Big man on campus isn't on campus

Things have been a bit boring at the intersection of Catholicism and sports recently. After the Notre Dame debacle in the national championship game and subsequent revelation of Manti Te'o's having been duped online, the storylines seemed played out.[caption id="attachment_23390" align="alignright" width="300"] Both spend a lot of time online[/caption]But yesterday's news unveiled another kind of online deception at the heart of college football. According to intrepid reporting by Brent Zwerneman of the San Antonio Express-News, Johnny Manziel, the Heisman trophy winner who beat out Manti Te'o, is enrolled only in online courses this semester. What's more, all the courses appear to be in his major, "sports management." (As still a freshman, he must have sailed quickly through the general education requirements.)

It just happened to work out where it was good after the football season with all of the stuff going on, Manziel said at the Fort Worth Club on Monday. He was there to accept the Davey O'Brien Award as the nation's top quarterback.It was a good time to not have to worry about being on campus and some other things, too.

Yes, there is a lot of stuff that goes on in the classroom. Some of it is even worth worrying about. Let's hear more from the new poster child for online education about his one day in a bricks-and-mortar English class:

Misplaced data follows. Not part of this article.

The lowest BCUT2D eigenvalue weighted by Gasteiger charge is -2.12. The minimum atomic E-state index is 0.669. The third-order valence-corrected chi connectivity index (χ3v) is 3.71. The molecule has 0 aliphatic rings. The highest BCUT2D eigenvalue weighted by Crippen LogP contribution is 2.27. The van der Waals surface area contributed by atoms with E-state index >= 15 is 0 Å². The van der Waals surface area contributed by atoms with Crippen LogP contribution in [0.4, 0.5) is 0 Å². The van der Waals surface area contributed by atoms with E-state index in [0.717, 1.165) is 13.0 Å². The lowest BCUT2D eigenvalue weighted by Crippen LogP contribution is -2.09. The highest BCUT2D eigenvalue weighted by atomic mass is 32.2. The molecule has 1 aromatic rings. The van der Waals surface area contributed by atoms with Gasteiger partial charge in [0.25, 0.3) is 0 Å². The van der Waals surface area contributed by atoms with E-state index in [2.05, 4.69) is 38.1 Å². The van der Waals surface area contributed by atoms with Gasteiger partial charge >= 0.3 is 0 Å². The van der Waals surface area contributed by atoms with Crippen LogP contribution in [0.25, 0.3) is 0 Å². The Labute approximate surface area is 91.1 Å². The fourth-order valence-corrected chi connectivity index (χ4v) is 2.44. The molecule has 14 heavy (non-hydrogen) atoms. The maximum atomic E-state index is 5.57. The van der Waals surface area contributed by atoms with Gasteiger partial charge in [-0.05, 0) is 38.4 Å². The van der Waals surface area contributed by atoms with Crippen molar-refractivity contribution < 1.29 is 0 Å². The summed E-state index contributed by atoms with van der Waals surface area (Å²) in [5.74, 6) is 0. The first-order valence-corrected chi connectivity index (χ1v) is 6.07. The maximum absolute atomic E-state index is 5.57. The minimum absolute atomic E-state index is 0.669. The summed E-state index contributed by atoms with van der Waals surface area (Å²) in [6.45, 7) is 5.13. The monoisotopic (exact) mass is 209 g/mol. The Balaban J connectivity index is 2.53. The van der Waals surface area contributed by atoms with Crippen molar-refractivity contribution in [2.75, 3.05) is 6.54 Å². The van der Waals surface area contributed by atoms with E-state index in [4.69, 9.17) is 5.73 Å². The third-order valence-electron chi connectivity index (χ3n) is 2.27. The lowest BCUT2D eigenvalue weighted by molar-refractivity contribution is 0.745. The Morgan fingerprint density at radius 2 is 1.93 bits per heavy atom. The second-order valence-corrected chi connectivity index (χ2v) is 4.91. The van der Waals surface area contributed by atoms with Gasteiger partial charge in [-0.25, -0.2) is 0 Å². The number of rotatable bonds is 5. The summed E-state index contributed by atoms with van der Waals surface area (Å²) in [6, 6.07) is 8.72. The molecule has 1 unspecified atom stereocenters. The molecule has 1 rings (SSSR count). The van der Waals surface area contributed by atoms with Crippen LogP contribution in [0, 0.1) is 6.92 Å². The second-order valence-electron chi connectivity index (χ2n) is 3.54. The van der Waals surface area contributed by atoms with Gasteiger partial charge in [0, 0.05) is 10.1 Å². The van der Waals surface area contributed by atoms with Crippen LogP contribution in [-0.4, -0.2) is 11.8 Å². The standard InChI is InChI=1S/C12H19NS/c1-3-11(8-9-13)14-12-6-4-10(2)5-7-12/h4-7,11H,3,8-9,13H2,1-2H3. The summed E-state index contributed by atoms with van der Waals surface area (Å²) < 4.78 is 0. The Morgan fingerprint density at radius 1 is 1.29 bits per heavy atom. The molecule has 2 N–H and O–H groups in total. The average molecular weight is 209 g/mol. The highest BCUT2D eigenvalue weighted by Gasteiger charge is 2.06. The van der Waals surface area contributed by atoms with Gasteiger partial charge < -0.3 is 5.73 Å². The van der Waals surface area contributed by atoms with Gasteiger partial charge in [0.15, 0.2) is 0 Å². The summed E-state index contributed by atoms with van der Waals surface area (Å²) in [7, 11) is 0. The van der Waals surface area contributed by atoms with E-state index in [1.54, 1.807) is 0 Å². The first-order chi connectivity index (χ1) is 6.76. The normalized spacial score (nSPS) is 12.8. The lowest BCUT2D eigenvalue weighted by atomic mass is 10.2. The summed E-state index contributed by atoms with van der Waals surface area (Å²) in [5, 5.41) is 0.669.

I went one day it was a small class of 20 or 25 and it kind of turned into more of a big deal than I thought, Manziel said of the fuss surrounding his presence. The (athletic department) did a good job of saying, 'Let us know if you need anything and we'll figure it all out,' but (by then) I had all online classes, so we didn't need that.

I am guessing that the novelty for the rest of the students would have died down by the next week of class, just as it does for every other college class in the country in which a famous person has enrolled. For all the talk of "overcoming adversity" in sports, one day in freshman English class was just too overwhelming for this tough Texas kid.Notre Dame proudly boasted the # 1 graduation rate for student-athletes in the country. Its students still take their required philosophy and theology courses the old-fashioned way -- in actual classrooms! With ancient texts! With professors! But at Texas A&M, the big man on campus is not even an on-campus student.At least when Notre Dame's arch-rival Southern Cal played fast and loose with the "student" part of "student-athlete," it did so with more advanced students. Matt Leinart was already a 5th-year senior in 2005 when he was permitted to enroll in just one course for his eligibility -- a ballroom dancing class with his girlfriend.Maybe I'm looking at this uncharitably, though. With growing concern about all the bodily contact experienced by football players, perhaps it's best for football players to stay away from the classroom. Education is a contact sport too. And actual contact with teachers and peers can be jarring -- like a liberal arts education ought to be. 

Michael Peppard is associate professor of theology at Fordham University and on the staff of its Curran Center for American Catholic Studies. He is the author of The World's Oldest Church and The Son of God in the Roman World, and on Twitter @MichaelPeppard. He is a contributing editor to Commonweal.

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